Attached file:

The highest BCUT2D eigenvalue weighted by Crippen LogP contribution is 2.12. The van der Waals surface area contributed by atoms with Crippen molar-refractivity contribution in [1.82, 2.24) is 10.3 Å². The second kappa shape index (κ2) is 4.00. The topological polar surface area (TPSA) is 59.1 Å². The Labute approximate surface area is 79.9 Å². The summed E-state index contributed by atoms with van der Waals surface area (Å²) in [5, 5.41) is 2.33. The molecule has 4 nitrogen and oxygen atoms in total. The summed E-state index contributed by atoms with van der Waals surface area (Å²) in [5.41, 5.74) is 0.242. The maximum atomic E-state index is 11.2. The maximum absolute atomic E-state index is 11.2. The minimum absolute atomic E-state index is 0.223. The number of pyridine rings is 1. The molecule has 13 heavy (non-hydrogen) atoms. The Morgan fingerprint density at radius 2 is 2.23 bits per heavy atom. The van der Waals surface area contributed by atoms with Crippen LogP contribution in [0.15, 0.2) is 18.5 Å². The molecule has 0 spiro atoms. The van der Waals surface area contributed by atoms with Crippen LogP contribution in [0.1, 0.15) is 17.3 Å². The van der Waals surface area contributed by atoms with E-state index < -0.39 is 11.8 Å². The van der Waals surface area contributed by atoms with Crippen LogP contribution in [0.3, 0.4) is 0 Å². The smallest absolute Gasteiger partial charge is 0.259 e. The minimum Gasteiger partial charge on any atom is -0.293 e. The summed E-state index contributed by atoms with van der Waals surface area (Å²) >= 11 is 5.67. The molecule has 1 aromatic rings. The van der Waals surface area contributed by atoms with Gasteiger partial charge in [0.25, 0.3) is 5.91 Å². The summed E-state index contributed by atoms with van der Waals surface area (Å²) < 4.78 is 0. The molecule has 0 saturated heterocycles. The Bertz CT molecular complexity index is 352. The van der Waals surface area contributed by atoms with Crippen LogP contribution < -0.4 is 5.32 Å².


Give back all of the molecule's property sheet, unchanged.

The highest BCUT2D eigenvalue weighted by Crippen LogP contribution is 2.12. The van der Waals surface area contributed by atoms with Crippen molar-refractivity contribution in [1.82, 2.24) is 10.3 Å². The second kappa shape index (κ2) is 4.00. The topological polar surface area (TPSA) is 59.1 Å². The Labute approximate surface area is 79.9 Å². The summed E-state index contributed by atoms with van der Waals surface area (Å²) in [5, 5.41) is 2.33. The molecule has 4 nitrogen and oxygen atoms in total. The summed E-state index contributed by atoms with van der Waals surface area (Å²) in [5.41, 5.74) is 0.242. The maximum atomic E-state index is 11.2. The maximum absolute atomic E-state index is 11.2. The minimum absolute atomic E-state index is 0.223. The number of pyridine rings is 1. The molecule has 13 heavy (non-hydrogen) atoms. The Morgan fingerprint density at radius 2 is 2.23 bits per heavy atom. The van der Waals surface area contributed by atoms with Crippen LogP contribution in [0.15, 0.2) is 18.5 Å². The molecule has 0 spiro atoms. The van der Waals surface area contributed by atoms with Crippen LogP contribution in [0.1, 0.15) is 17.3 Å². The van der Waals surface area contributed by atoms with E-state index < -0.39 is 11.8 Å². The van der Waals surface area contributed by atoms with Crippen LogP contribution in [0.3, 0.4) is 0 Å². The smallest absolute Gasteiger partial charge is 0.259 e. The minimum Gasteiger partial charge on any atom is -0.293 e. The summed E-state index contributed by atoms with van der Waals surface area (Å²) >= 11 is 5.67. The molecule has 1 aromatic rings. The van der Waals surface area contributed by atoms with Gasteiger partial charge in [0.25, 0.3) is 5.91 Å². The summed E-state index contributed by atoms with van der Waals surface area (Å²) < 4.78 is 0. The molecule has 0 saturated heterocycles. The Bertz CT molecular complexity index is 352. The van der Waals surface area contributed by atoms with Crippen LogP contribution < -0.4 is 5.32 Å².